A new study indicates that Mars’ mantle contains as much water deep underground as Earth’s
Despite claims in the 1890s that Mars with filled with canals teeming with water, research over the past several decades has suggest that in fact, Mars has only a tiny amount of water, mostly near its surface.Then, during the 1970s, as part of NASA’s Mariner space orbiter program, dry river beds and canyons on Mars were discovered—the first indications that surface water may have once existed there. The Viking program subsequently found enormous river valleys on the planet, and in 2003 it was announced that the Mars Odyssey spacecraft had actually detected minute quantities of liquid water on and just below the surface, which was later confirmed by the Phoenix lander.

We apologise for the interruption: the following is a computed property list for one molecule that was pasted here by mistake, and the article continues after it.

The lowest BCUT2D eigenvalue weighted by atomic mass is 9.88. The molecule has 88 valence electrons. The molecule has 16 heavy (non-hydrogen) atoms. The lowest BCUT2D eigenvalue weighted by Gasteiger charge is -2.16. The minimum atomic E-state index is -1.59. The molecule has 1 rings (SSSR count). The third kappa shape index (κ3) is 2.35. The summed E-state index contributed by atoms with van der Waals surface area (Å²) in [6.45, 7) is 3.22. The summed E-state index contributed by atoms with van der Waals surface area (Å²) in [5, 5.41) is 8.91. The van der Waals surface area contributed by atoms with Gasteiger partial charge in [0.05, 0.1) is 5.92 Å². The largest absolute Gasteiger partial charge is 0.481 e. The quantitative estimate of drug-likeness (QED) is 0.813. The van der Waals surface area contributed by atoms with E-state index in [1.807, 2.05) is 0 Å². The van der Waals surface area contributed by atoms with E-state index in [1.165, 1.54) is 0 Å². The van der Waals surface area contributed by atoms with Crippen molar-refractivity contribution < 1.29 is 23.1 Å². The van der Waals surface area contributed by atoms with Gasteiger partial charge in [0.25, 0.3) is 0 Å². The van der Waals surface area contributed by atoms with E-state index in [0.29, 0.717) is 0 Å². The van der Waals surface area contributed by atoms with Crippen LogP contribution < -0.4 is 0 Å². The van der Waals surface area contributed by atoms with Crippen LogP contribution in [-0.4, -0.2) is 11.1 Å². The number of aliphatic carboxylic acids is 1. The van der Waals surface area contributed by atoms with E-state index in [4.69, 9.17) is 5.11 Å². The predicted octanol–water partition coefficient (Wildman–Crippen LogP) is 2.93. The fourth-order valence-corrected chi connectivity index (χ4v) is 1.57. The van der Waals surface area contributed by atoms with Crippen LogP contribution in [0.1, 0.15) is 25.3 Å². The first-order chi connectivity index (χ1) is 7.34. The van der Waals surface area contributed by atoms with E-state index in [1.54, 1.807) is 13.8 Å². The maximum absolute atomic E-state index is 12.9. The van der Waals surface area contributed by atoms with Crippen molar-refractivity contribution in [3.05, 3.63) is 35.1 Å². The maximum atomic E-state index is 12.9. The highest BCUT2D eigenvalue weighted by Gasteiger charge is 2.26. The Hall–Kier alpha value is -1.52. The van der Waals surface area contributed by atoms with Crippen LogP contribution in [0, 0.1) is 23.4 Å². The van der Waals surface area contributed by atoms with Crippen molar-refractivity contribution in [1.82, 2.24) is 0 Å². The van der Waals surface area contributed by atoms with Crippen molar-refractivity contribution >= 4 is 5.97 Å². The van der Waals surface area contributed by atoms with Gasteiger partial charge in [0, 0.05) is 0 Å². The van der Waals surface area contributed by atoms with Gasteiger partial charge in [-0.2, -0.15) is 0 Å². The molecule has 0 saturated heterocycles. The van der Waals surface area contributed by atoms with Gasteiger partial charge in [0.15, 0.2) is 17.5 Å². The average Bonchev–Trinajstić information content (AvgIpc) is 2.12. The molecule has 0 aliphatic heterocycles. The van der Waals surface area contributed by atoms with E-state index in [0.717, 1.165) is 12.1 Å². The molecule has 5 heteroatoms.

Now, according to an article published yesterday in the journal Geology, there is evidence that Mars is home to vast reservoirs of water in its interior as well. The finding has weighty implications for our understanding of the geology of Mars, for hopes that the planet may have at some point in the past was home to extraterrestrial life, and for the long-term prospects of human colonization there.